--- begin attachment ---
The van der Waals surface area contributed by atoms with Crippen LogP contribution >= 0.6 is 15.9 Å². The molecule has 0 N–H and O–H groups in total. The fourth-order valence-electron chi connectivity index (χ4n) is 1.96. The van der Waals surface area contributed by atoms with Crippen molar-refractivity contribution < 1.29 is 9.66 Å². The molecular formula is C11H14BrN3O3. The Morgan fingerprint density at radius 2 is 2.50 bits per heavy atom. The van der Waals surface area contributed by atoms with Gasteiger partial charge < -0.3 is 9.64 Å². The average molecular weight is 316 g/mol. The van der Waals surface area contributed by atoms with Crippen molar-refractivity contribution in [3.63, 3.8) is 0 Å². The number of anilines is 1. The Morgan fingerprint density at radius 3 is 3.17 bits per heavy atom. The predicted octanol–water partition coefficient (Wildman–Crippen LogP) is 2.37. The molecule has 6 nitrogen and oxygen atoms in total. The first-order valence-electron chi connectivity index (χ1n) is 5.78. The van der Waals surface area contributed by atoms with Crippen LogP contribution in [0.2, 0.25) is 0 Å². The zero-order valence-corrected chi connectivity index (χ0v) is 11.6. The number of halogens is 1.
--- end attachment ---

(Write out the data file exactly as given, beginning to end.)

The van der Waals surface area contributed by atoms with Crippen LogP contribution >= 0.6 is 15.9 Å². The molecule has 0 N–H and O–H groups in total. The fourth-order valence-electron chi connectivity index (χ4n) is 1.96. The van der Waals surface area contributed by atoms with Crippen molar-refractivity contribution < 1.29 is 9.66 Å². The molecular formula is C11H14BrN3O3. The Morgan fingerprint density at radius 2 is 2.50 bits per heavy atom. The van der Waals surface area contributed by atoms with Gasteiger partial charge < -0.3 is 9.64 Å². The average molecular weight is 316 g/mol. The van der Waals surface area contributed by atoms with Crippen molar-refractivity contribution in [3.63, 3.8) is 0 Å². The number of anilines is 1. The Morgan fingerprint density at radius 3 is 3.17 bits per heavy atom. The predicted octanol–water partition coefficient (Wildman–Crippen LogP) is 2.37. The molecule has 6 nitrogen and oxygen atoms in total. The first-order valence-electron chi connectivity index (χ1n) is 5.78. The van der Waals surface area contributed by atoms with Crippen LogP contribution in [0.2, 0.25) is 0 Å². The zero-order valence-corrected chi connectivity index (χ0v) is 11.6. The number of halogens is 1.